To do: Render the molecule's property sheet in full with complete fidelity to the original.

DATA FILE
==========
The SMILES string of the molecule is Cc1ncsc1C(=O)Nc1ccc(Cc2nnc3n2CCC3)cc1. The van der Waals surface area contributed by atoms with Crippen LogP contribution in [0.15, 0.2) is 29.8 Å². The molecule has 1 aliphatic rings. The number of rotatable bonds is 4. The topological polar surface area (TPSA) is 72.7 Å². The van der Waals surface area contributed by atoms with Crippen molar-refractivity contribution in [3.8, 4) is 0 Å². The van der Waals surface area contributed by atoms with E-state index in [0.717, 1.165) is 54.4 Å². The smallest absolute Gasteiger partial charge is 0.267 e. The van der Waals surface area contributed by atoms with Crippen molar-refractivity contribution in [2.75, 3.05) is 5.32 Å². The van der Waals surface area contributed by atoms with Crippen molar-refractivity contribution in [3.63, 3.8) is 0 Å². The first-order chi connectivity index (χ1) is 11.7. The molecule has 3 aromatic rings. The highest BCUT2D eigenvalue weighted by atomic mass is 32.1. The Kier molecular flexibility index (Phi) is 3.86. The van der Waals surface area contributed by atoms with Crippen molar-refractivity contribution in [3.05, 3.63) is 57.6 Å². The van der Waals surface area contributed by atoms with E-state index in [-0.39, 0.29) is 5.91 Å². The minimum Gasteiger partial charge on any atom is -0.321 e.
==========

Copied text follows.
The SMILES string of the molecule is Cc1ncsc1C(=O)Nc1ccc(Cc2nnc3n2CCC3)cc1. The van der Waals surface area contributed by atoms with Crippen LogP contribution in [0.15, 0.2) is 29.8 Å². The molecule has 1 aliphatic rings. The number of rotatable bonds is 4. The topological polar surface area (TPSA) is 72.7 Å². The van der Waals surface area contributed by atoms with Crippen molar-refractivity contribution in [3.8, 4) is 0 Å². The van der Waals surface area contributed by atoms with E-state index in [0.717, 1.165) is 54.4 Å². The smallest absolute Gasteiger partial charge is 0.267 e. The van der Waals surface area contributed by atoms with Crippen molar-refractivity contribution in [2.75, 3.05) is 5.32 Å². The van der Waals surface area contributed by atoms with Crippen molar-refractivity contribution in [3.63, 3.8) is 0 Å². The first-order chi connectivity index (χ1) is 11.7. The molecule has 3 aromatic rings. The highest BCUT2D eigenvalue weighted by atomic mass is 32.1. The Kier molecular flexibility index (Phi) is 3.86. The van der Waals surface area contributed by atoms with Crippen molar-refractivity contribution in [3.05, 3.63) is 57.6 Å². The van der Waals surface area contributed by atoms with E-state index in [-0.39, 0.29) is 5.91 Å². The minimum Gasteiger partial charge on any atom is -0.321 e.